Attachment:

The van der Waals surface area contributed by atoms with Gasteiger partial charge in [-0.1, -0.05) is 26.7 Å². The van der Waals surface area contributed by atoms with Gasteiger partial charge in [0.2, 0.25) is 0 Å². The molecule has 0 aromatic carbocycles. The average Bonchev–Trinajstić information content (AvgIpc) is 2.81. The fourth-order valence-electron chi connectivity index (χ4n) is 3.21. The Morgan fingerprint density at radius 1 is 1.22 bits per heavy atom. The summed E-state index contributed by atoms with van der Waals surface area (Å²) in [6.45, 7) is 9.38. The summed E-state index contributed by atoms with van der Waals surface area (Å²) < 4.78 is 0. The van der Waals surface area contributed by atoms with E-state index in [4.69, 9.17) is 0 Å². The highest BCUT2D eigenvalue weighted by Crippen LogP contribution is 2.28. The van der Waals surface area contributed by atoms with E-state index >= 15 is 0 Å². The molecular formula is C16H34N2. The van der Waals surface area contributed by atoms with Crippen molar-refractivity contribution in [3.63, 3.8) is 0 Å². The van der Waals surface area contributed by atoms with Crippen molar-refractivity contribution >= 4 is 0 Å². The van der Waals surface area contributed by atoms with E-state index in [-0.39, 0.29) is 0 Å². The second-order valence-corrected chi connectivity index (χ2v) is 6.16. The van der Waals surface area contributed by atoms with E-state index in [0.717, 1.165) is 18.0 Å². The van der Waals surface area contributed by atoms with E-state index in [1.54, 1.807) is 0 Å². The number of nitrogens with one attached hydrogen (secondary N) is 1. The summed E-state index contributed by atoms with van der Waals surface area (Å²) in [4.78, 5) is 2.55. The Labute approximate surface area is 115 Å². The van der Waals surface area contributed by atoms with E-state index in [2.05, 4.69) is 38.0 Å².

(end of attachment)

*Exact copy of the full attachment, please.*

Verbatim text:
The van der Waals surface area contributed by atoms with Gasteiger partial charge in [-0.1, -0.05) is 26.7 Å². The van der Waals surface area contributed by atoms with Gasteiger partial charge in [0.2, 0.25) is 0 Å². The molecule has 0 aromatic carbocycles. The average Bonchev–Trinajstić information content (AvgIpc) is 2.81. The fourth-order valence-electron chi connectivity index (χ4n) is 3.21. The Morgan fingerprint density at radius 1 is 1.22 bits per heavy atom. The summed E-state index contributed by atoms with van der Waals surface area (Å²) in [6.45, 7) is 9.38. The summed E-state index contributed by atoms with van der Waals surface area (Å²) < 4.78 is 0. The van der Waals surface area contributed by atoms with E-state index in [4.69, 9.17) is 0 Å². The highest BCUT2D eigenvalue weighted by Crippen LogP contribution is 2.28. The van der Waals surface area contributed by atoms with E-state index >= 15 is 0 Å². The molecular formula is C16H34N2. The van der Waals surface area contributed by atoms with Crippen molar-refractivity contribution in [3.63, 3.8) is 0 Å². The van der Waals surface area contributed by atoms with Crippen molar-refractivity contribution >= 4 is 0 Å². The van der Waals surface area contributed by atoms with E-state index in [-0.39, 0.29) is 0 Å². The second-order valence-corrected chi connectivity index (χ2v) is 6.16. The van der Waals surface area contributed by atoms with E-state index in [0.717, 1.165) is 18.0 Å². The van der Waals surface area contributed by atoms with E-state index in [1.54, 1.807) is 0 Å². The number of nitrogens with one attached hydrogen (secondary N) is 1. The summed E-state index contributed by atoms with van der Waals surface area (Å²) in [4.78, 5) is 2.55. The Labute approximate surface area is 115 Å². The van der Waals surface area contributed by atoms with E-state index in [2.05, 4.69) is 38.0 Å².